Nankangia is an extinct genus of caenagnathoid oviraptorosaurian dinosaur known from the Upper Cretaceous Nanxiong Formation of Nankang County, Ganzhou City of Jiangxi Province, southeastern China. It contains a single species, Nankangia jiangxiensis. N. jiangxiensis coexisted with at least four other caenagnathoids, including an unnamed oviraptorid, Banji long, Ganzhousaurus nankangensis and Jiangxisaurus ganzhouensis. The relatively short dentary and non-downturned mandibular symphysis of Nankangia suggest that it may have been more herbivorous than carnivorous. Its diet consisting of leaves and seeds.
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Huanansaurus is an extinct genus of oviraptorid dinosaur that lived approximately 72 million years ago, between the Campanian and Maastrichtian, during the latter part of the Cretaceous period in what is now China, in the Nanxiong Formation.
Corythoraptor is a genus of oviraptorid dinosaur from the late Maastrichtian Nanxiong Formation of South China. It contains one species, C. jacobsi, known from a single well-preserved skeleton, and named after paleontologist Louis L. Jacobs. It bears a tall crest similar to that of the modern cassowary, and possibly had a similar functionality of display and resonance to detect lower-frequency sounds. Like other oviraptorids, the bones of Corythoraptor were heavily pneumatized with many air pockets. Microanalysis of the bones indicates seasonal growth spurts, and the type specimen probably died at the age of 6 or 7, meaning growth continued into at least the 8th year of development. The type specimen reached 1.6 m in length. Oviraptorids may have predominantly inhabited arid environments and ate xerophytic (drought-resistant) plants, nuts, and seeds. However, Corythoraptor coexisted with six other oviraptorid genera, and they may have all eaten different foods.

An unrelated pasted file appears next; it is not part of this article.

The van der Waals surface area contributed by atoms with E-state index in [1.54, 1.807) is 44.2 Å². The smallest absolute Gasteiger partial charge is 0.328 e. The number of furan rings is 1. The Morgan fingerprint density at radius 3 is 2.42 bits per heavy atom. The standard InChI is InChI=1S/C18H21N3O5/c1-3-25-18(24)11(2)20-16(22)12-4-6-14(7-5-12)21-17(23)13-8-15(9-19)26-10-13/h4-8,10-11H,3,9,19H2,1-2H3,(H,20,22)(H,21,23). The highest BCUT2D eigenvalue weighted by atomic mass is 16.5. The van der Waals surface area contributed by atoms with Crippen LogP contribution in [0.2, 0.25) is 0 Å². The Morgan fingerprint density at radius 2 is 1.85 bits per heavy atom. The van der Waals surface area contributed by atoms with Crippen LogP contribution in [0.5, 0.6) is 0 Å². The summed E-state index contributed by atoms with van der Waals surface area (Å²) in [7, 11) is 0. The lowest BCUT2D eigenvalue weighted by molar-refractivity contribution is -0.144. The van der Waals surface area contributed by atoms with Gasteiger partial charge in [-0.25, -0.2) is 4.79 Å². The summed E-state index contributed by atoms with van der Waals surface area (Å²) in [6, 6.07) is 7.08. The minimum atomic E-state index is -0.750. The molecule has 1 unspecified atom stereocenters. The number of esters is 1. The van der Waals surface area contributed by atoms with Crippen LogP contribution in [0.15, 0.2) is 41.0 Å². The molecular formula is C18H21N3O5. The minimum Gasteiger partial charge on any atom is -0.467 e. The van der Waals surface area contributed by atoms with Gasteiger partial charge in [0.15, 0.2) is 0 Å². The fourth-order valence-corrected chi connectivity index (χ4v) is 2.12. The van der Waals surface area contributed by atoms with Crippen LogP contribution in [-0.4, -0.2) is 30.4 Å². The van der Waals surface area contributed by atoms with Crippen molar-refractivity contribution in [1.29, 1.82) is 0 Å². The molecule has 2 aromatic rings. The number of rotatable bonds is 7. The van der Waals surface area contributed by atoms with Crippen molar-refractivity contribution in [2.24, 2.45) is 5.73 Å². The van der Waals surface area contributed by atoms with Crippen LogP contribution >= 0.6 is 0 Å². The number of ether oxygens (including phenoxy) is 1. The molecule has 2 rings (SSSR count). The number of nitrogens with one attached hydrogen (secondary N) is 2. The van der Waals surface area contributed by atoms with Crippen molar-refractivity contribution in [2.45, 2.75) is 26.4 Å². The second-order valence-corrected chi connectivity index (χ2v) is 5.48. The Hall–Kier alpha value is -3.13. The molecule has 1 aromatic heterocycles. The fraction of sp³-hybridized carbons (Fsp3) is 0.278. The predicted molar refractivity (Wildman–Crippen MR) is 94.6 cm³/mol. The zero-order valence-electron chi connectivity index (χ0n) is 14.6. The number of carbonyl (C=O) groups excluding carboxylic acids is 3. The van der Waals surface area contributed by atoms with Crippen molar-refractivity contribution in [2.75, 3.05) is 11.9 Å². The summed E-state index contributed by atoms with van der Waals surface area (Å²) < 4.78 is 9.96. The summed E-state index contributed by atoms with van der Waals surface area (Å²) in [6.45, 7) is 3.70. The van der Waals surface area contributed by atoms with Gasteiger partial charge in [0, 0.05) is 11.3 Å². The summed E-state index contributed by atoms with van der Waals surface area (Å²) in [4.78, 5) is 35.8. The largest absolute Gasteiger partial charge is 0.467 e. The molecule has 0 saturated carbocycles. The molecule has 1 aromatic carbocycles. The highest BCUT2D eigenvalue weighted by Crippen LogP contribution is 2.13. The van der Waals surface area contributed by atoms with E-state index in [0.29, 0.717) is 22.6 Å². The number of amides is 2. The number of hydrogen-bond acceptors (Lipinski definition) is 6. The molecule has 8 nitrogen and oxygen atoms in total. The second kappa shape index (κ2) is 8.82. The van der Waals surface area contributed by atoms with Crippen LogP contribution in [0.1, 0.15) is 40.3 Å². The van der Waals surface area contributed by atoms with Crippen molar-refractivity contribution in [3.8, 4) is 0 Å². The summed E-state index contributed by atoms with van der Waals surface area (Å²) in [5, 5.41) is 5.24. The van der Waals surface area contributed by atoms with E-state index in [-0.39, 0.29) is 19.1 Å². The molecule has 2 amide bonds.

Lü Junchang was a Chinese palaeontologist and professor at the Institute of Geology, Chinese Academy of Geological Sciences. An expert on Mesozoic reptiles, he described and named dozens of dinosaur and pterosaur taxa including Tongtianlong, Qianzhousaurus, Heyuannia, Gannansaurus, Yunnanosaurus youngi, and Darwinopterus.